Berkeley is continuing to pursue drug testing for its 125 firefighters and paramedics after failing to get union approval of it in a four-year contract agreement that was reached in August.
That contract goes before the City Council for approval Tuesday night.
Meanwhile, the city will start pre-employment drug testing next spring, Assistant Fire Chief David Orth said.
For current firefighters, the city is continuing to push for post-accident drug testing and testing for reasonable suspicion, a program that could be agreed to with the union at any time, according to city and union officials.
The new firefighters' contract includes a pay increase of about 12 percent over four years, retroactive to June 2006. An entry-level firefighter starting this year would make about $80,000 a year.
The city also is pursuing a drug-testing program as part of a new police union contract that is still being negotiated.
"Drug testing was part of our negotiations but it was dropped," said David Sprague, Berkeley Fire Fighters Association president. "We said, 'What's the justification?' And there wasn't any. They cited issues that occurred in other departments, and we said, 'That doesn't apply to our membership.' We've never had any problems."
In July the Berkeley City Council rolled back a citywide moratorium on drug testing in place since 1988. That move occurred about a year after an 18-year veteran of the Berkeley police department was convicted of one count of possession of heroin and methamphetamine and sentenced to five years probation.
When City Council members vote on the new firefighters contract at Tuesday's meeting, they will see recommendations from an audit critical of the fire department's procedures for tracking and controlling drugs in its ambulances.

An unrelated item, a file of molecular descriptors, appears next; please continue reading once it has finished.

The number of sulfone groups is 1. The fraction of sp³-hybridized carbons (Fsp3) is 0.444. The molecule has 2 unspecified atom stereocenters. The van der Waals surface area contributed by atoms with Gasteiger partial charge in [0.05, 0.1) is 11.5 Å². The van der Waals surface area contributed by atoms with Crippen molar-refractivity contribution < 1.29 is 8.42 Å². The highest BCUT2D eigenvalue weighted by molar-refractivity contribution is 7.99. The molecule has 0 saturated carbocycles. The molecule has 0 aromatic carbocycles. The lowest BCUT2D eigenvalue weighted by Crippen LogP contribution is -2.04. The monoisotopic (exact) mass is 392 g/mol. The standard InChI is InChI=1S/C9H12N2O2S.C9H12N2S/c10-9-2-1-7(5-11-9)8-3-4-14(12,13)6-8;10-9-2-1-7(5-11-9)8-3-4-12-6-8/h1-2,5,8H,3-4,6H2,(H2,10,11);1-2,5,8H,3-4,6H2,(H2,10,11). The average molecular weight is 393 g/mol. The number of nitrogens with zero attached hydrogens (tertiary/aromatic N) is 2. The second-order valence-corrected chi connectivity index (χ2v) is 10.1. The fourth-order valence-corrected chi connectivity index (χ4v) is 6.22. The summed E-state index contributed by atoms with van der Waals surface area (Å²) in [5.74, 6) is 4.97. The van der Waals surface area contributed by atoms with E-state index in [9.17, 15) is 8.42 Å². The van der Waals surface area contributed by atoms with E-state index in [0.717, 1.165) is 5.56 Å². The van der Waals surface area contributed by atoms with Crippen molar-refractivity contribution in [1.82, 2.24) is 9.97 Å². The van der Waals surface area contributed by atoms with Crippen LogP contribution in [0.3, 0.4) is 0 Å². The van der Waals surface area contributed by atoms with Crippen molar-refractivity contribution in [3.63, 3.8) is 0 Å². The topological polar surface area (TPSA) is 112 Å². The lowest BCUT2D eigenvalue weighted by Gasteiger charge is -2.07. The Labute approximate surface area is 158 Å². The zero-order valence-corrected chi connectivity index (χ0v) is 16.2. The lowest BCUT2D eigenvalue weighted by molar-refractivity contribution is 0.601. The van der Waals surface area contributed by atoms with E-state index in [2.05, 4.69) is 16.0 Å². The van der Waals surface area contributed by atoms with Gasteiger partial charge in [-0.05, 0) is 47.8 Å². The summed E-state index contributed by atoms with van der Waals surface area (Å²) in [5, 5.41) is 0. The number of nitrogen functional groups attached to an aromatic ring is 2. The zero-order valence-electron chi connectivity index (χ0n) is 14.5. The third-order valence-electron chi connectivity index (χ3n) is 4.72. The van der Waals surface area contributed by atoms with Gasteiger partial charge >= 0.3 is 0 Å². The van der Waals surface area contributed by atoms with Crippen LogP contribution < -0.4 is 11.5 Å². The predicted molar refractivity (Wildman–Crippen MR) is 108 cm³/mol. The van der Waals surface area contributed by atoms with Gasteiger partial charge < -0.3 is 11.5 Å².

The audit recommends a drug-testing program in the fire department, which also oversees the paramedics who drive the ambulances. The audit looked at controls for tracking the drugs morphine, Valium and Versed in city ambulances.
"They need better written procedures, better filing, better inventory control, better monitoring," City Auditor Ann-Marie Hogan said. "We couldn't find the paper trail of how they got rid of expired drugs."
In her audit, Hogan cited an industry survey that said 75 percent of ambulance providers drug-tested employees before hiring, and 37 percent did random drug-testing.
Hogan said the audit of drug controls for ambulances was undertaken after a poll revealed that 13 percent of employees in the fire department said that "inventory access (of drugs) wasn't restricted enough."
"So some folks are saying the controls are a little loose," Hogan said. "The firefighters don't want to be put at risk by folks who are not ready for duty. If 13 percent of the people say something is wrong, then it's worth looking into."
Hogan, Orth and Sprague said there have been no incidents of drug abuse in the department, although they agreed on the need for changes in controlling the drugs in ambulances.
"We found the conditions that needed to be improved in order to prevent the possibility of abuse," Hogan said. "And they are working on it. It's important to them."
Sprague said the department has already taken steps to better control drugs in ambulances.
"That audit (showed) one of those things that was broken for a long time, and this was a catalyst that was necessary for the program to be fixed," Sprague said. "We've completely revamped our policies and procedures."
Orth said the controls on drugs in ambulances were not a priority because the department has never had any problems with drug abuse.
"Certainly, the drugs are secured, so we don't worry about outside people, and there is the danger of someone on the inside doing something," Orth said. "We haven't enacted some things because we felt we haven't had difficulties."
He also said the drug-testing issue is not a result of problems in the department with paramedics in ambulances or with firefighters.Reach Doug Oakley email@example.com.